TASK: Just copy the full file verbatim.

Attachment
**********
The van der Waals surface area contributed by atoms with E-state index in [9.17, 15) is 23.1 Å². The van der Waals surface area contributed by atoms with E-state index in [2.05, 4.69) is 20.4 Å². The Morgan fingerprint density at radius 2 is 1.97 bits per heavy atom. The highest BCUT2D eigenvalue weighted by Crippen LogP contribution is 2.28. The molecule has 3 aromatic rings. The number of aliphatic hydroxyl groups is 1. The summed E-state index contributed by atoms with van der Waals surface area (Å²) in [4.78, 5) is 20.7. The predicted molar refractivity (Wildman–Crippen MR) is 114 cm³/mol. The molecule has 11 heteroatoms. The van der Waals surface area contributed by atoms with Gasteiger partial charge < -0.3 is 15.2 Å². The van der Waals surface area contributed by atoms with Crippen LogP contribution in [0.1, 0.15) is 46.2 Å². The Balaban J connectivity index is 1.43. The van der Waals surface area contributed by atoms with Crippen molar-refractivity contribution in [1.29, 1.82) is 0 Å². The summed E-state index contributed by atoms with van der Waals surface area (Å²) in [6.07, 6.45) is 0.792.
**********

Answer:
The van der Waals surface area contributed by atoms with E-state index in [9.17, 15) is 23.1 Å². The van der Waals surface area contributed by atoms with E-state index in [2.05, 4.69) is 20.4 Å². The Morgan fingerprint density at radius 2 is 1.97 bits per heavy atom. The highest BCUT2D eigenvalue weighted by Crippen LogP contribution is 2.28. The molecule has 3 aromatic rings. The number of aliphatic hydroxyl groups is 1. The summed E-state index contributed by atoms with van der Waals surface area (Å²) in [4.78, 5) is 20.7. The predicted molar refractivity (Wildman–Crippen MR) is 114 cm³/mol. The molecule has 11 heteroatoms. The van der Waals surface area contributed by atoms with Gasteiger partial charge < -0.3 is 15.2 Å². The van der Waals surface area contributed by atoms with Crippen LogP contribution in [0.1, 0.15) is 46.2 Å². The Balaban J connectivity index is 1.43. The van der Waals surface area contributed by atoms with Crippen molar-refractivity contribution in [1.29, 1.82) is 0 Å². The summed E-state index contributed by atoms with van der Waals surface area (Å²) in [6.07, 6.45) is 0.792.